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What do you need to establish to prove disability under the Equality Act 2010?

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To be considered disabled, you must have a physical or mental impairment that has a substantial and long-term adverse effect on your ability to carry out normal day-to-day activities.

People who suffer from cancer, HIV or multiple sclerosis are automatically disabled. However, those suffering from other impairments will need to meet the definition under the Equality Act 2010.

What evidence might you need to establish disability?

In the recent case of Hannon v Organic Insurance Limited, the employment tribunal held that an insurance broker Anthony Hannon, who argued that he suffers from Attention Deficit and Hyperactivity Disorder (ADHD), did not meet the definition of disability under the Equality Act 2010. His employer, Organic Insurance disputed that he was disabled, and a preliminary hearing was listed to determine the issue of disability, prior to proceeding to a full hearing.

Hannon provided an impact statement in support of his contention that he was entitled to the protections under the Equality Act 2010. His statement cited difficulties faced since being at secondary school and in carrying out domestic duties. His medical records were disclosed but the tribunal found that there was no diagnosis within his records. Whilst a diagnosis is not necessary to establish disability, the tribunal held that in the facts of this case, it was required and can, of course, provide useful evidence of disability.

A medical assessor suggested that Hannon did not have conclusive symptoms of ADHD but may be suffering from an Autistic Spectrum Disorder affecting his mood and behaviour. It was suggested that a further assessment would need to be carried out, therefore, no official diagnosis was received.  

The employment tribunal concluded that there was insufficient evidence (from the impact statement, medical records and his oral evidence) to demonstrate that Hannon’s impairment had a substantial adverse effect on his ability to carry out day to day activities and he, therefore, did not satisfy the definition of disability. Hannon could not pursue his claim of disability discrimination.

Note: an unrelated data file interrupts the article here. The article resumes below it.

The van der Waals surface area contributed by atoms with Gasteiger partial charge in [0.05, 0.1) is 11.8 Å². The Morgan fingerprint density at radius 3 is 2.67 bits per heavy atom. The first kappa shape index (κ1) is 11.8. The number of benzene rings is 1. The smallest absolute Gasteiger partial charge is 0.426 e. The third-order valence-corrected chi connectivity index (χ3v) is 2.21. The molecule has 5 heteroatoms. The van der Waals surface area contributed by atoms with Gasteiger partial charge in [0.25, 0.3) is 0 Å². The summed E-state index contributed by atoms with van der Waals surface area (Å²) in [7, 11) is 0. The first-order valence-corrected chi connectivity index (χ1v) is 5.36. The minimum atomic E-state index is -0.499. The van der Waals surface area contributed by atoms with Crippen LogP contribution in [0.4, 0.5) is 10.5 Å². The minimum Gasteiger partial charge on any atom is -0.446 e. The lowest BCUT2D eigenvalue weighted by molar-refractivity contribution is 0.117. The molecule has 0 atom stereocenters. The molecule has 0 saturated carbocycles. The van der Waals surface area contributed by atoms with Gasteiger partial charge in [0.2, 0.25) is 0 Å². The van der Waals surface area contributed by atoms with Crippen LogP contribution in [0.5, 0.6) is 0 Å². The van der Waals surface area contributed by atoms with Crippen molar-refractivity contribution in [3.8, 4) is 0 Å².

What does it mean if you meet the definition of disability under the Equality Act 2010?

If you meet the definition of disability under the Act, your employer has a duty to make reasonable adjustments to ensure you are not disadvantaged in the workplace, by removing or reducing any barriers that a disabled worker or job applicant may face. A "reasonable" adjustment depends on the size of the organisation and the resources available to the employer. It could include installing a ramp to enable wheelchair access into the office or modifying an employee’s performance target in line with what is realistically achievable.

If an employer does not make reasonable adjustments and the disabled employee is disadvantaged, the employer may be found liable for disability discrimination, and the employee could pursue a claim in the employment tribunal.


This case illustrates that employees must provide evidence of the impact of the impairment on their day-to-day activities to demonstrate that the impairment has a substantial adverse effect. Failure to do so will prove fatal to a claim of disability discrimination where disability is disputed.

If you or someone you know is experiencing issues in the workplace, or you would like to discuss this article in more detail, please do not hesitate to contact a member of the Employment team.

This article is not a definitive statement of the law. It is designed as a free update on the law at the time of publishing. It is not a substitute for legal advice on specific facts and circumstances. BakerLaw LLP and/or the writer accepts no liability or responsibility for reliance on this article and recommends that you seek independent legal advice on your specific circumstances prior to taking any steps.